Theranostics 2017; 7(14):3539-3558. doi:10.7150/thno.20593
Genetically Encoded Photoactuators and Photosensors for Characterization and Manipulation of Pluripotent Stem Cells
1. Department of Biomedical Engineering, Duke University, 101 Science Drive, Room 1427, Fitzpatrick CIEMAS, Durham, North Carolina 27708, USA.
2. Division of Cardiology, Department of Medicine, Duke University Health System, Durham, North Carolina, USA.
Pomeroy JE, Nguyen HX, Hoffman BD, Bursac N. Genetically Encoded Photoactuators and Photosensors for Characterization and Manipulation of Pluripotent Stem Cells. Theranostics 2017; 7(14):3539-3558. doi:10.7150/thno.20593. Available from http://www.thno.org/v07p3539.htm
Our knowledge of pluripotent stem cell biology has advanced considerably in the past four decades, but it has yet to deliver on the great promise of regenerative medicine. The slow progress can be mainly attributed to our incomplete understanding of the complex biologic processes regulating the dynamic developmental pathways from pluripotency to fully-differentiated states of functional somatic cells. Much of the difficulty arises from our lack of specific tools to query, or manipulate, the molecular scale circuitry on both single-cell and organismal levels. Fortunately, the last two decades of progress in the field of optogenetics have produced a variety of genetically encoded, light-mediated tools that enable visualization and control of the spatiotemporal regulation of cellular function. The merging of optogenetics and pluripotent stem cell biology could thus be an important step toward realization of the clinical potential of pluripotent stem cells. In this review, we have surveyed available genetically encoded photoactuators and photosensors, a rapidly expanding toolbox, with particular attention to those with utility for studying pluripotent stem cells.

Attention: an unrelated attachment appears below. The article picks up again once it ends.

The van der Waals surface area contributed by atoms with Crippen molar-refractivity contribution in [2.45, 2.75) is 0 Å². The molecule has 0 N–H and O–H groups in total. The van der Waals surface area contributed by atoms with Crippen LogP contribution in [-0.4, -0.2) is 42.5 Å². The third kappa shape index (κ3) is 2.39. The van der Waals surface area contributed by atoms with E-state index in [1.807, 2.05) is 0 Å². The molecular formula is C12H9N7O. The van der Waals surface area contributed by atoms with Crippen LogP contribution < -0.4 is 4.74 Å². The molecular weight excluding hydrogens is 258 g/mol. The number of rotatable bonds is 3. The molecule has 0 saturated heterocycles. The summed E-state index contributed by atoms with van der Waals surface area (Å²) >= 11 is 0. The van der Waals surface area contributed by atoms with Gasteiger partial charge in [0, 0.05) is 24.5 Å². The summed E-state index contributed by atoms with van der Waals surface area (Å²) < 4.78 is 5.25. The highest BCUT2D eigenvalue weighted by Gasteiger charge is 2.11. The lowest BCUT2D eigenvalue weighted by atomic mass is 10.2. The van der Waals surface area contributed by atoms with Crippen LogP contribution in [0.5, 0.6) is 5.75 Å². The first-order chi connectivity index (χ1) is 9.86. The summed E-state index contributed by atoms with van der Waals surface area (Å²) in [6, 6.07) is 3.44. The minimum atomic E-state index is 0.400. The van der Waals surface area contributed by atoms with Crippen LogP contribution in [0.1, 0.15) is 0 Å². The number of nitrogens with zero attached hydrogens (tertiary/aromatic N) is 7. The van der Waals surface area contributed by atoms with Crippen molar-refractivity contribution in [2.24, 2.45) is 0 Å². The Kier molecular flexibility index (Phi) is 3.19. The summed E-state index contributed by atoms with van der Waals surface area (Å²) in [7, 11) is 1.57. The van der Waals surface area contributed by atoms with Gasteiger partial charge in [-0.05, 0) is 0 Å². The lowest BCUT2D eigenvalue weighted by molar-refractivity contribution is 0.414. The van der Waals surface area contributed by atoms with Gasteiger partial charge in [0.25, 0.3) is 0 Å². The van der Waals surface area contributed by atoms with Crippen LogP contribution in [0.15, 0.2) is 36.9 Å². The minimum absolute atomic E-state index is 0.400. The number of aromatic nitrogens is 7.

Keywords: optogenetics, photoactuator, photosensor, pluripotent, stem cell, CRISPR